Sully Baseball Podcast – Hoping for a classic and thoughts from my sons – October 28, 2017


Brad Peacock helped show that the Astros are using their bullpen the way it should be used: Use the best pitchers for the best situation to win a game. I hope the Series goes 6 or 7 to become a classic.

Meanwhile my son’s give their World Series thoughts and tie it to Jurassic Park.

Looking for something timeless this Episode of Sully Baseball.

While we are at it, enjoy the In Memoriam video.

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Brett Coomer/Houston Chronicle


Karen Warren/Houston Chronicle

The save became an official stat in 1969. Teams in the post season initially played to the situation instead of using the closer in all close 9th innings. But as saves began to pile up (especially after Tony LaRussa began using Dennis Eckersley one inning at time) and the prices of an innings closers sky rocketed, managers seemed to manage by the book and stick the closer in no matter what.

Every once in a while, a team will have multiple pitchers record a save in a post season. It does not happen often, but they pop up. Mike Montgomery did not have a career save in the majors or minors until Game 7 of the 2016 World Series. Not a bad time to get your first one.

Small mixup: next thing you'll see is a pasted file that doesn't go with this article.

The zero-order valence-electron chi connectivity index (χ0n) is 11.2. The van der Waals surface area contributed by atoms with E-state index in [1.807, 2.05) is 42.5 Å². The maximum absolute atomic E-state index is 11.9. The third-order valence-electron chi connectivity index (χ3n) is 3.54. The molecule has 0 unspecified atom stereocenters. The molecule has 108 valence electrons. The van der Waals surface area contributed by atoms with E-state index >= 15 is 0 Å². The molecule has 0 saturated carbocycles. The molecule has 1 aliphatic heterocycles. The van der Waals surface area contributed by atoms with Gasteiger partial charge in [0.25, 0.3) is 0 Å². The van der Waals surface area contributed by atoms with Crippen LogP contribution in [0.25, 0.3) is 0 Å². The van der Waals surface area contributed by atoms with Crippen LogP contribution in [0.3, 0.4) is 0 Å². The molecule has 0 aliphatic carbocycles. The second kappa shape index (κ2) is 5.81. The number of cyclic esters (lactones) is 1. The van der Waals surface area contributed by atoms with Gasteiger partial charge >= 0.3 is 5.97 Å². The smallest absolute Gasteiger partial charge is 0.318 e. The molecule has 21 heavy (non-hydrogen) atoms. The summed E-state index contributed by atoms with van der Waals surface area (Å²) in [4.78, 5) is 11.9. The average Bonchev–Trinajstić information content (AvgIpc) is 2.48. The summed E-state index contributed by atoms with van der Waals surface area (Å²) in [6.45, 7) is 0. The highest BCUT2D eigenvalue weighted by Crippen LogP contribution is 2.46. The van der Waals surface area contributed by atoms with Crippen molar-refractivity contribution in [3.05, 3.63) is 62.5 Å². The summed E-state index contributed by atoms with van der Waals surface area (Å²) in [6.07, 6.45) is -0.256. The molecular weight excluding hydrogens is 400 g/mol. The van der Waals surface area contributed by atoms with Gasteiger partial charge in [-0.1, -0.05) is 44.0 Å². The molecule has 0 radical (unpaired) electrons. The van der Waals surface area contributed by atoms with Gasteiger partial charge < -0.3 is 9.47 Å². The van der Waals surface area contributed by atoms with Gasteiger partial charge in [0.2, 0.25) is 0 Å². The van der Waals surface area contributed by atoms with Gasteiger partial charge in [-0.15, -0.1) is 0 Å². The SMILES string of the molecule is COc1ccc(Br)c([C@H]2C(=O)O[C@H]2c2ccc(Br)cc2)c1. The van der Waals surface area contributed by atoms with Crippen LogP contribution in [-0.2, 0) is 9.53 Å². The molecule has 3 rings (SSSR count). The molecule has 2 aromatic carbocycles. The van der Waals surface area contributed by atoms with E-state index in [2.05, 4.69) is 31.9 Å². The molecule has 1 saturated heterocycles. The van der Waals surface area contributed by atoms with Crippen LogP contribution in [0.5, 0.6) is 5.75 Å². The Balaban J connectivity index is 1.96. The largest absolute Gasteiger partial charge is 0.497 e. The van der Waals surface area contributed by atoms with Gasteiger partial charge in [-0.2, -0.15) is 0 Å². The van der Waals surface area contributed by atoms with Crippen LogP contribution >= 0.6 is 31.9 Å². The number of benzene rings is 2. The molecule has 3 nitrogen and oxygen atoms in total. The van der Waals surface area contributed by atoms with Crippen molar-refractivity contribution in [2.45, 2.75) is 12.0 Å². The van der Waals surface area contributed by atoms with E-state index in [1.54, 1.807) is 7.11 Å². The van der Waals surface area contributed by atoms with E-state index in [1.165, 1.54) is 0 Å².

So here are all the teams to use more than one pitcher to save a game since 1969.

Teams with multiple pitchers with post season saves since 1969
1969 New York Mets – Ron Taylor (WS), Nolan Ryan (WS)
1970 Baltimore Orioles – Pete Richert (WS), Dick Hall (WS)
1970 Cincinnati Reds – Clay Carroll (NLCS), Don Gullett (NLCS)
1972 Oakland A’s – Vida Blue (ALCS), Rollie Fingers (WS)
1972 Cincinnati Reds – Clay Carroll (WS), Jack Billingham (WS), Tom Hall (WS)
1973 New York Mets – Tug McGraw (NLCS, WS), George Stone (WS), Ray Sadecki (WS)
1973 Oakland A’s – Rollie Fingers (ALCS, WS), Darold Knowles (WS)
1974 Oakland A’s – Rollie Fingers (ALCS, WS), Catfish Hunter (WS)
1975 Cincinnati Reds – Pedro Borbon (NLCS), Rawly Eastwick (WS), Will McEnaney (WS)
1976 Cincinnati Reds – Pedro Borbon (NLCS), Will McEnaney (WS)
1978 New York Yankees – Ken Clay (ALCS), Rich Gossage (ALCS)
1979 Pittsburgh Pirates – Don Robinson (NLCS), Kent Tekulve (WS)
1980 Philadelphia Phillies – Tug McGraw (NLCS, WS), Ron Reed (WS)
1981 Los Angeles Dodgers – Bob Welch (NLCS), Steve Howe (WS)
1982 Milwaukee Brewers – Pete Ladd (ALCS), Jim Slaton (ALCS), Bob McClure (WS)
1983 Baltimore Orioles – Sammy Stewart (ALCS), Tippy Martinez (WS)
1984 San Diego Padres – Rich Gossage (NLCS), Craig Lefferts (WS)
1985 St. Louis Cardinals – Ken Dayley (NLCS), Todd Worrell (WS), Jeff Lahti (WS)
1986 Boston Red Sox – Calvin Schraldi (ALCS, WS), Bob Stanley (WS)
1987 Minnesota Twins – Juan Berenguer (ALCS), Jeff Reardon (ALCS, WS)
1987 St. Louis Cardinals – Ken Dayley (NLCS, WS), Todd Worrell (NLCS, WS)
1988 Los Angeles Dodgers – Alejandro Pena (NLCS), Orel Hershiser (NLCS), Brian Holton (NLCS), Jay Howell (WS)
1990 Cincinnati Reds – Randy Myers (NLCS, WS), Rob Dibble (NLCS)
1990 Pittsburgh Pirates – Ted Power (NLCS), Bob Patterson (NLCS)
1990 Oakland Athletics – Dennis Eckersley (ALCS), Rick Honeycutt (ALCS)
1991 Pittsburgh Pirates – Bob Walk (NLCS), Roger Mason (NLCS)
1992 Toronto Blue Jays – Tom Henke (ALCS, WS), Mike Timlin (WS)
1992 Atlanta Braves – Jeff Reardon (NLCS), Mike Stanton (WS)
1993 Philadelphia Phillies – Mitch Williams (NLCS), Larry Andersen (NLCS)